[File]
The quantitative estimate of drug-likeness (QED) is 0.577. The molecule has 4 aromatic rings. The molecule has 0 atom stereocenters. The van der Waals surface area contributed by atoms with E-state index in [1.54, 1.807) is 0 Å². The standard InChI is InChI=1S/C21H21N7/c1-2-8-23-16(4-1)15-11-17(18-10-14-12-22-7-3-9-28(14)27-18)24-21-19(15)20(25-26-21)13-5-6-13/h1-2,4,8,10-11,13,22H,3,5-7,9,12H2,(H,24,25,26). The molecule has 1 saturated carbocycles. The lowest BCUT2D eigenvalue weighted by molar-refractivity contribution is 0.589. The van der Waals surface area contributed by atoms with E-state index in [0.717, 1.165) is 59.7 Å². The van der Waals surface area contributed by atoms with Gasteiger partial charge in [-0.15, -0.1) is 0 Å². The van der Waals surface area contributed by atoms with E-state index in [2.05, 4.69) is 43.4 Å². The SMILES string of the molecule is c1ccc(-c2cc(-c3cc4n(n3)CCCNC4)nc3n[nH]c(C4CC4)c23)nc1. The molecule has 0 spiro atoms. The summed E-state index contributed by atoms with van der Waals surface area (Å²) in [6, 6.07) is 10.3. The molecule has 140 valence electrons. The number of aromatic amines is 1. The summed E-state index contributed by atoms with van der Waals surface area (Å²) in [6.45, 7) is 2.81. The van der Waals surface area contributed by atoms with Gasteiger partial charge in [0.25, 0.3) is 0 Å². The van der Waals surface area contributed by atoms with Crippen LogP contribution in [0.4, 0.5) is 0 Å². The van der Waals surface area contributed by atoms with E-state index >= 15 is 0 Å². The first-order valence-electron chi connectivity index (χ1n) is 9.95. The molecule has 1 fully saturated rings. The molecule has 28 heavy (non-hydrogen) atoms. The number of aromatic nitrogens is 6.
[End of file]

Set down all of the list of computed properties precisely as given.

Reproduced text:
The quantitative estimate of drug-likeness (QED) is 0.577. The molecule has 4 aromatic rings. The molecule has 0 atom stereocenters. The van der Waals surface area contributed by atoms with E-state index in [1.54, 1.807) is 0 Å². The standard InChI is InChI=1S/C21H21N7/c1-2-8-23-16(4-1)15-11-17(18-10-14-12-22-7-3-9-28(14)27-18)24-21-19(15)20(25-26-21)13-5-6-13/h1-2,4,8,10-11,13,22H,3,5-7,9,12H2,(H,24,25,26). The molecule has 1 saturated carbocycles. The lowest BCUT2D eigenvalue weighted by molar-refractivity contribution is 0.589. The van der Waals surface area contributed by atoms with E-state index in [0.717, 1.165) is 59.7 Å². The van der Waals surface area contributed by atoms with Gasteiger partial charge in [-0.15, -0.1) is 0 Å². The van der Waals surface area contributed by atoms with E-state index in [2.05, 4.69) is 43.4 Å². The SMILES string of the molecule is c1ccc(-c2cc(-c3cc4n(n3)CCCNC4)nc3n[nH]c(C4CC4)c23)nc1. The molecule has 0 spiro atoms. The summed E-state index contributed by atoms with van der Waals surface area (Å²) in [6, 6.07) is 10.3. The molecule has 140 valence electrons. The number of aromatic amines is 1. The summed E-state index contributed by atoms with van der Waals surface area (Å²) in [6.45, 7) is 2.81. The van der Waals surface area contributed by atoms with Gasteiger partial charge in [0.25, 0.3) is 0 Å². The van der Waals surface area contributed by atoms with Crippen LogP contribution in [0.4, 0.5) is 0 Å². The van der Waals surface area contributed by atoms with E-state index >= 15 is 0 Å². The first-order valence-electron chi connectivity index (χ1n) is 9.95. The molecule has 1 fully saturated rings. The molecule has 28 heavy (non-hydrogen) atoms. The number of aromatic nitrogens is 6.